Browse Category: Saving

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Delayed Gratification For The Win

Several weeks ago, my sister sent J a gift in the mail — the Harry Potter Lego Dimensions Team Pack. J is a HUGE Lego fan, so naturally Legos are a great gift for him.

When he received them, however, he told me that he didn’t have the rest of the parts necessary to use them. Apparently you need a starter pack, and oh, it’s available for PlayStation 4, PlayStation 3, Xbox One, Xbox 360, and Wii U.

Yeah, we don’t have any of those.

I immediately stopped investigating how we could play with this toy, and we started brainstorming on what we could do instead.

Now what?

J decided to return the gift and get something else. Having no idea how much Lego Dimension Team Packs are worth, we headed to the store and hoped for the best. (Seriously, though, how much could it be? There were like four pieces in this tiny box.)

Imagine our delight when we found out the return value was $25 (!!!). We walked around the store for awhile, trying to find something to get instead. He picked up a few things, but there was nothing that he wanted that he could afford.

So we took a step back. I asked him what he really wanted.

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august-2017-interest-report

August 2017 Interest Report (and Total Savings at the Bank of Mom)

For over a year, I have been paying J interest at the Bank of Mom.

He started with $45.00 and earned $1.35 the first month. (I pay 3% monthly.)

This month, he’s up to $231.99 and earned $6.76 in interest.

I print and email him a copy of the statement each month. (He has his own email address and when I send the statement, I add other notes and tips. Hopefully he will read these someday and remember what we talked about.)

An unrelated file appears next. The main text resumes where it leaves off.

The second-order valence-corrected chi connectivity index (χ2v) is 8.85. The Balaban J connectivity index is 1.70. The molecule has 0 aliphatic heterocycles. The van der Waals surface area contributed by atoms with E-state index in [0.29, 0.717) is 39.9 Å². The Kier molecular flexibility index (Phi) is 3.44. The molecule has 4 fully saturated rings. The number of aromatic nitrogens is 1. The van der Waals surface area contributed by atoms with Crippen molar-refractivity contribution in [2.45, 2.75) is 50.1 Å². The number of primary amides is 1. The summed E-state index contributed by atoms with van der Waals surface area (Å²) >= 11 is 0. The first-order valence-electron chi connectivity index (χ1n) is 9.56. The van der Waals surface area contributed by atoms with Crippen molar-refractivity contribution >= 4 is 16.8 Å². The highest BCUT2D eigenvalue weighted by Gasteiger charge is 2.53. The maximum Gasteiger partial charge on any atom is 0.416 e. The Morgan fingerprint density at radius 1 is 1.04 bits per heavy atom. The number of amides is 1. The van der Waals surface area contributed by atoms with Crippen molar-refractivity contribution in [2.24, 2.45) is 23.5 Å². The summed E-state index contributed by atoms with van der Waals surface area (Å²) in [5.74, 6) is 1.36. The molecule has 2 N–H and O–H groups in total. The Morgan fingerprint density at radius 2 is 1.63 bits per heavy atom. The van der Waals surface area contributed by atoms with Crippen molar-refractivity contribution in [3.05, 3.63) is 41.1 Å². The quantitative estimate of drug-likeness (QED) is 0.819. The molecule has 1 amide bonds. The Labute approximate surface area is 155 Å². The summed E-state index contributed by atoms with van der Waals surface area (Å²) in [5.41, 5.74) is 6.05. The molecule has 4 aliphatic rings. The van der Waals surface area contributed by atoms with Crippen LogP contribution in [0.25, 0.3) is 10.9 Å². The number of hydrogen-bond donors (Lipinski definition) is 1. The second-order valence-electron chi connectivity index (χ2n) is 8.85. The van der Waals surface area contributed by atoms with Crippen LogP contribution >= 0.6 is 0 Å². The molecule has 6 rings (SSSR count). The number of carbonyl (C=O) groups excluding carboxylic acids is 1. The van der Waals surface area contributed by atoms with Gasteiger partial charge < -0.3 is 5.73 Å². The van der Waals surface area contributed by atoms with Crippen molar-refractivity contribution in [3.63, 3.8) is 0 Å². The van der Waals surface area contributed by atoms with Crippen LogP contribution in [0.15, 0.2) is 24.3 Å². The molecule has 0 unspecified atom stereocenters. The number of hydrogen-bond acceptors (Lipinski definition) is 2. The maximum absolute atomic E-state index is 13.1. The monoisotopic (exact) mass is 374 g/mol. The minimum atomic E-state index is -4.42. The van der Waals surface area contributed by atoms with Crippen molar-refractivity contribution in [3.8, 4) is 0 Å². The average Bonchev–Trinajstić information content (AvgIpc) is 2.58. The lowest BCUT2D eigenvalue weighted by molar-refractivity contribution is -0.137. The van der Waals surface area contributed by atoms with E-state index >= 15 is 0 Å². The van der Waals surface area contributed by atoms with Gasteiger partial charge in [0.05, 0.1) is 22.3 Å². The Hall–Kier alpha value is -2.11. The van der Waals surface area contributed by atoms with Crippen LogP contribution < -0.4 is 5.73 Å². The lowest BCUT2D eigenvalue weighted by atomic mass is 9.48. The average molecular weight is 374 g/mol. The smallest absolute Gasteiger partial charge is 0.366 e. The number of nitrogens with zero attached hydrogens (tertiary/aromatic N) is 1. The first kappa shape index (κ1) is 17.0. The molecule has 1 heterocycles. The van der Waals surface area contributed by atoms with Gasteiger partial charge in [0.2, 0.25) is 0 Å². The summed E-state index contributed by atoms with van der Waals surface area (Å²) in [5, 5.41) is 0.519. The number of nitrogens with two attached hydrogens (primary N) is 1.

Here’s his statement for this month:

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great-allowance-debate

The Great Allowance Debate

Allowances. To give or not to give. It’s a hot topic.

To put it simply, I think there are three main camps:

  • Don’t give it at all. I already feed, clothe and shelter you.
  • Give it unconditionally. Here is some money and it is yours.
  • Give it conditionally, based on desired actions. Here is money for completing X chores, getting Y grades, etc.

And we…

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not-motivated-by-money

My Kid Is Not Motivated By Money

At the end of every school year, the teacher sends home a few summer learning packets. There is normally a packet for math and one for reading/language skills.

You’ve probably heard the statistics on summer learning loss — that kids lose at least one month of learning over the summer. I’m in favor of the idea of these packets, but in practice they’ve never worked for us.

We just don’t get around to it. Summer is busy and fun, we’re outdoors trying to soak up every last bit of warm weather and daylight that we can. We’re doing all of the things that we don’t get to do the rest of the year — swim, camp, picnic and hit the local amusement parks.

So this summer, I had a brilliant idea (or so I thought). I had the solution that would motivate J to want to do those worksheets.

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Important Lessons I Learned From My Parents

A few weeks ago, J and I went out to dinner with my parents. When the check came, my dad asked J to calculate the tip. Luckily we had just talked about this, so he was able to figure it out — but it made me think about all of the other money and finance lessons I’ve learned from my parents.

So far I’ve mentioned that my dad would drill me on the rule of 72 and part of any money I received had to go towards opening savings bonds, but there were many more lessons over the years.

My dad was relentless with the sayings:

  • Don’t put all your eggs in one basket
  • You don’t have to spend it all!
  • Don’t spend more than you make
  • Save some for a rainy day

When I was in middle school, he took me to our local credit union and we opened a checking account. He showed me how to write checks and use an ATM card.

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